• Some of the details were probably edited out for brevity. The back of the screen was painted with a roller using flat black acrylic paint. The 3″ inch gaffers tape that holds everything together, is flat black also. Because the styrofoam sheets are covered in a thin layer of shiny clear plastic, it caused the projection side to glare. To stop the glare, we rolled on bright white acrylic paint with an egg shell finish. The result worked great for us.

      If you need a brighter result, maybe because your projector isn’t bright enough, you can paint on Screen Goo (Rosebrand.com), but is pretty pricey.

  7. I concur – my favorite stage design to date. Can you expound on “matting” out the projectors? How is that done and how many projectors did you use? Also, a little more detail on the assembly of the hollow curves and the screen would be appreciated.

  8. This is one fo the hottest stages I have seen in a long time. Not overly complex but with great little details that add to the whole looke. My fav part is that screen with the words. I want to know how you accomplished that. There are so many possibilities with that.

    • The image is front projected onto painted styrofoam. The image comes from the same single projector that is mainly used to project on a large video screen that is behind the Pastor when he speaks. His screen is about 24 feet wide and comes down in front of the band risers when the band is done but is behind the Pastor.

      So essentially we are making use of a projector that is existing, but projecting on different screens when the band plays. We have used different shaped screens over time to give the band stage area a different look. The different shaped screens required different matting. One tip: Construct the screens so you have 2-3 inch black edges so you have a some room between the projected surface and where you don’t want the projection.

      This website is going to do an article on the specifics of how to create a matte so the projector doesn’t project beyond the screen’s edges.

      Thanks for the questions. I’m glad someone is checking out the stage design website. You can also see 10 weeks of different looks of the stage at sagebrush.cc/watch/current series.

  9. Gary,
    I am currently running the same combination of LED strips and DMX Decoder that you are. I have it connected to our ETC ION board and we are having difficulty controlling the color changes and dimmer on the LED tape. I was wondering if you experienced any of these difficulties, and if so how did you solve it. We patched the LED tape into our board using Generic LED RGB 16bit. We have some control but the colors are all out of sync with what they are supposed to be, and when we dim to black the tape changes colors like crazy before going to black. Do you know how you patched it into your board?
    Thanks for your help,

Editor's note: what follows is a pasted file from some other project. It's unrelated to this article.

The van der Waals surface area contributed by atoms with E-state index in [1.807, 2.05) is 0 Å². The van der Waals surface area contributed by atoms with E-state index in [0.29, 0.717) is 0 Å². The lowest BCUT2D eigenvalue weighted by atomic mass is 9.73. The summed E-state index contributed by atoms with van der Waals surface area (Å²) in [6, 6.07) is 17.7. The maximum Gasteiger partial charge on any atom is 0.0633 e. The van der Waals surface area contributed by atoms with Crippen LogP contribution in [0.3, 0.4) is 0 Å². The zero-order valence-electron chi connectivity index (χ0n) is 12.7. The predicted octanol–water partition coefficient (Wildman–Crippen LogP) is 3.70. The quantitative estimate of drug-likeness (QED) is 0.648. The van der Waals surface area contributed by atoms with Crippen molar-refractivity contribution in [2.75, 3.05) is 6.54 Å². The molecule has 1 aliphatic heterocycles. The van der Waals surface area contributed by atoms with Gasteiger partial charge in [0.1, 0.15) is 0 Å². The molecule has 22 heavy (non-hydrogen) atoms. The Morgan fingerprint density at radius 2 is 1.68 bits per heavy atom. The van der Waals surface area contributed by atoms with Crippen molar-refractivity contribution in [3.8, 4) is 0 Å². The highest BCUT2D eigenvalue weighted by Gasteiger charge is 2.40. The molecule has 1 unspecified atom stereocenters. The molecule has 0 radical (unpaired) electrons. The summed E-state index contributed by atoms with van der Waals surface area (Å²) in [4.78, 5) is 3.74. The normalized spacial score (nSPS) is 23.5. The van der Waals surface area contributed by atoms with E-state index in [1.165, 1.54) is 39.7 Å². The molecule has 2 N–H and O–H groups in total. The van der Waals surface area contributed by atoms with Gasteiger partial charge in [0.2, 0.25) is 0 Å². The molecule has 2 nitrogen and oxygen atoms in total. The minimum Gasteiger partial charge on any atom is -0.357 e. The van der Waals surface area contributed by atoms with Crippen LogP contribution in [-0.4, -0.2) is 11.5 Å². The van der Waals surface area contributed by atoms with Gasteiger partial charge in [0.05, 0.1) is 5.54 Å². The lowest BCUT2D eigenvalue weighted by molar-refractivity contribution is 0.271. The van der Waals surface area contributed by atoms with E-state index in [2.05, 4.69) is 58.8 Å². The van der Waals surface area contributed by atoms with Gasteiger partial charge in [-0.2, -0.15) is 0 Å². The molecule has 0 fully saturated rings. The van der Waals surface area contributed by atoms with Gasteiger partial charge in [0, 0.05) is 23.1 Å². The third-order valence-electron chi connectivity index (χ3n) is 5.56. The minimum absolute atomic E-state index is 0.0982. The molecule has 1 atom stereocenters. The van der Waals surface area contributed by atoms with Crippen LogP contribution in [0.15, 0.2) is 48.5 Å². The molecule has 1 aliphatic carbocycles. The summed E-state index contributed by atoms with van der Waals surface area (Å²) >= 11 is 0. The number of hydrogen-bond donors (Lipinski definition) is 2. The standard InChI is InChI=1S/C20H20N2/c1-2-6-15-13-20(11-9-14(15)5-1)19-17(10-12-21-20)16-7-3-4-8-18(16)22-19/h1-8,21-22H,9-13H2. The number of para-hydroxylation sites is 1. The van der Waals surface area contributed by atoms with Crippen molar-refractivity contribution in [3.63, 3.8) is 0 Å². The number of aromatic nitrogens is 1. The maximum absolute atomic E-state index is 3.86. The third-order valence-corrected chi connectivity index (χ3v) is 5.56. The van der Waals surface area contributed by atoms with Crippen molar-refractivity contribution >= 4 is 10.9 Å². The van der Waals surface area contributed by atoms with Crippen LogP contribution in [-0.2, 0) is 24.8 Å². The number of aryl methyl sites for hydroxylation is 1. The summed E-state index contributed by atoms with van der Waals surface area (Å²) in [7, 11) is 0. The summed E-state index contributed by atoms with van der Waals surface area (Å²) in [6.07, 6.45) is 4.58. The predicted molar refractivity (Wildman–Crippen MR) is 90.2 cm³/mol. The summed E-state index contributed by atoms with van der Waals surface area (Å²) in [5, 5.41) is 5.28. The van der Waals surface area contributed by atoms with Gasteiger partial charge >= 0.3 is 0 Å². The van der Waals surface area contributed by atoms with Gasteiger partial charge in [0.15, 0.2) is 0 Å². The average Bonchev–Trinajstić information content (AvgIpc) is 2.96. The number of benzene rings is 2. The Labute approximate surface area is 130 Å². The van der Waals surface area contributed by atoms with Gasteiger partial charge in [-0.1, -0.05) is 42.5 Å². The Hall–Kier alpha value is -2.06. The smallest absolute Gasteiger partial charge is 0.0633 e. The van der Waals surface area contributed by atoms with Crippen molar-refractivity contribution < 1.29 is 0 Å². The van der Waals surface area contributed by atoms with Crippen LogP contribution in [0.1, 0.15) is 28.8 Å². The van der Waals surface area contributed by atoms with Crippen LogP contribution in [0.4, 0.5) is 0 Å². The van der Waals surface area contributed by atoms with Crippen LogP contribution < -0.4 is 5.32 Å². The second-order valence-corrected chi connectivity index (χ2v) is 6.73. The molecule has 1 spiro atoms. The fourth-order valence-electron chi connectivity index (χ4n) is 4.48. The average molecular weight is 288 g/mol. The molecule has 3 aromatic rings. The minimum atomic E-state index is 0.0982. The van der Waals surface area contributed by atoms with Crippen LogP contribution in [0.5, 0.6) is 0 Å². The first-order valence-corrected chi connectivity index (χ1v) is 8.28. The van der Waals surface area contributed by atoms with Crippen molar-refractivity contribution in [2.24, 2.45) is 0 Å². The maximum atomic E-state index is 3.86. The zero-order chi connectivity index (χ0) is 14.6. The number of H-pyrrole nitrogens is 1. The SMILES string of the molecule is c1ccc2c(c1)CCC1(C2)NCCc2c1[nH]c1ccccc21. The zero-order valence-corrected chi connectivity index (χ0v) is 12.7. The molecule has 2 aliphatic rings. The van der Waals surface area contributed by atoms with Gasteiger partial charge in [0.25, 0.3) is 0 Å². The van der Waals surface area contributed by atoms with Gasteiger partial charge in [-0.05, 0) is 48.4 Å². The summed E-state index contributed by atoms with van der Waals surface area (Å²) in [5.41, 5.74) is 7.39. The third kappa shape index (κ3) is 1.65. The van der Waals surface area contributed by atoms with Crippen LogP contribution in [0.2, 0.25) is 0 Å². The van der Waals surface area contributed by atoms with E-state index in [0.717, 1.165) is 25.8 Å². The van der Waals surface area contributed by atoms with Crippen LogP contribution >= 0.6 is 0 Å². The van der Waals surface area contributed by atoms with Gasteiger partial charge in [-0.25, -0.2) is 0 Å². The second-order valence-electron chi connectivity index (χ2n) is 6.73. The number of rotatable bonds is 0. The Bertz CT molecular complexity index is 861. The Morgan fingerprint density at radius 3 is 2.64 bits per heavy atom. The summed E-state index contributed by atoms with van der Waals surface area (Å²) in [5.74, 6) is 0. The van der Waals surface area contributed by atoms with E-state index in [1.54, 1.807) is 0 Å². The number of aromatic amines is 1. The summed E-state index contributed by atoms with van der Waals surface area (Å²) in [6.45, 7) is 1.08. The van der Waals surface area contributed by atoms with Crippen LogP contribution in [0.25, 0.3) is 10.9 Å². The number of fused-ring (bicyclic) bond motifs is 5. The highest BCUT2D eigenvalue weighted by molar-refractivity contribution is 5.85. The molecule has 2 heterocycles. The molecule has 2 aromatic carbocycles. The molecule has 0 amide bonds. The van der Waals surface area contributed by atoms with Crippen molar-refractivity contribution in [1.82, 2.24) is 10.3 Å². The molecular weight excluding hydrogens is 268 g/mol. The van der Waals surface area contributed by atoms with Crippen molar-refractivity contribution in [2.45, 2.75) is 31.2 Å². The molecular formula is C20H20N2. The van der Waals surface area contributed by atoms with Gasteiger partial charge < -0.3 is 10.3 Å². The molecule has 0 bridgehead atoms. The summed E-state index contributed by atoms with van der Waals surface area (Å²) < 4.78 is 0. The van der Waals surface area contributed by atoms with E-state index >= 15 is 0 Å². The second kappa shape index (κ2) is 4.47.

Dan

    • If I remember correctly, The colors on the LED tape do not match the colors that the lighting console was programmed for.

      We connected the black wire to the voltage terminal and turned on a specific color at the lighting console. We then tried the different wires on the LED tape until the correct color showed up on the LEDs.

      What we ended up with was this. The black wire of the LED tape was connected to the voltage terminal, Green to #1, Red to #2 and Blue to #3. When we made these changes the correct colors responded and we could mix the colors to achieve any color we wanted. It also took care of the flashing problem.

  10. Hello,
    I’m working on re-doing the stage in our youth room, and I love the concept of the lights that you used. I have a question for you-Due to limited dimmer racks, and the proximity of the stage to the youth, I’d like to save some power, and have the lights be a little dimmer. I’m planning on doing a horizontal strip of them across the stage in between the space that the drummer will be and the projector screen. Could I use the globe shaped 40w bulbs with a medium base in these fixtures? I don’t want to order them only to then get them back. Thanks!

    • You could buy just a few bulbs to experiment with to see if you are getting the results you are looking for before you commit to buy for the whole project. The bulbs we ended up using were not our first choice but were a result of some experimentation. For instance, we experimented with flood versus spot bulbs in the quad horizontal lights. We ended up using the spots for the narrower beams. I also didn’t think 60 watt bulbs would be very bright but I was glad we didn’t go brighter because we rarely blast them at full power.

  11. Gary, the diffusion lighting gel, did you guys buy a full sheet of lighting gel and trim it down? It doesn’t look like you guys used a pack of single gels on the edge because the edge looks seamless. Also about how heavy are your screens?

    Thank you for your time- Josh

    • You are correct. I bought a short roll of it. Even though it is all one piece, there was not much waste. I cut the smaller curves out of the leftover sections since the curve was the same.

      • If you want a more rigid material, you can replace the diffusion gel with Coroplast but the results will not be as bright.

      • Hey Gary,
        Can you tell me what kind of lighting gel you guys used and where you got it from? There are so many different types out there, I don’t know where to start! Thanks for your help – you guys did and incredible job!

        • Phil,

          The curves were cut from a roll of Lee 216 white diffusion filter material (bhphotovideo.com, $119.00/25 ft.). I used the same material on my last project that was featured on this site a few days ago, called “Tightly Gridded”.

          • Thanks! We’re about to copy this as well. Thanks Phil for asking about the Gel. I was wondering the same thing and had somehow missed your post the first time through!